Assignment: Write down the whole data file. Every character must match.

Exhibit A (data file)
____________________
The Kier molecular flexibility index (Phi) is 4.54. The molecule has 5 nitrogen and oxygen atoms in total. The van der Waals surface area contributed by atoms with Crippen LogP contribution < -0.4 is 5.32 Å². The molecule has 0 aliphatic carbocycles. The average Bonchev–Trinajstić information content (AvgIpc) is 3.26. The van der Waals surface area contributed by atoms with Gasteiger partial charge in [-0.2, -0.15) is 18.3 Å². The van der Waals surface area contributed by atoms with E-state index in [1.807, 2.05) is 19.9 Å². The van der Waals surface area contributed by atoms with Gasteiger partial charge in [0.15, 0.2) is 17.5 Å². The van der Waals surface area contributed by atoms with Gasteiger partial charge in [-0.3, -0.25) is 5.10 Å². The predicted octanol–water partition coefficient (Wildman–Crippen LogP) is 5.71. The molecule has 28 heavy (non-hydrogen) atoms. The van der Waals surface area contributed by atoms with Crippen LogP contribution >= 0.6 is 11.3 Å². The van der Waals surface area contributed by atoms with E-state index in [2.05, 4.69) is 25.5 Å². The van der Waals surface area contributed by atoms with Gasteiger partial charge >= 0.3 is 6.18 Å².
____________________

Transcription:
The Kier molecular flexibility index (Phi) is 4.54. The molecule has 5 nitrogen and oxygen atoms in total. The van der Waals surface area contributed by atoms with Crippen LogP contribution < -0.4 is 5.32 Å². The molecule has 0 aliphatic carbocycles. The average Bonchev–Trinajstić information content (AvgIpc) is 3.26. The van der Waals surface area contributed by atoms with Gasteiger partial charge in [-0.2, -0.15) is 18.3 Å². The van der Waals surface area contributed by atoms with E-state index in [1.807, 2.05) is 19.9 Å². The van der Waals surface area contributed by atoms with Gasteiger partial charge in [0.15, 0.2) is 17.5 Å². The van der Waals surface area contributed by atoms with Gasteiger partial charge in [-0.3, -0.25) is 5.10 Å². The predicted octanol–water partition coefficient (Wildman–Crippen LogP) is 5.71. The molecule has 28 heavy (non-hydrogen) atoms. The van der Waals surface area contributed by atoms with Crippen LogP contribution >= 0.6 is 11.3 Å². The van der Waals surface area contributed by atoms with E-state index in [2.05, 4.69) is 25.5 Å². The van der Waals surface area contributed by atoms with Gasteiger partial charge >= 0.3 is 6.18 Å².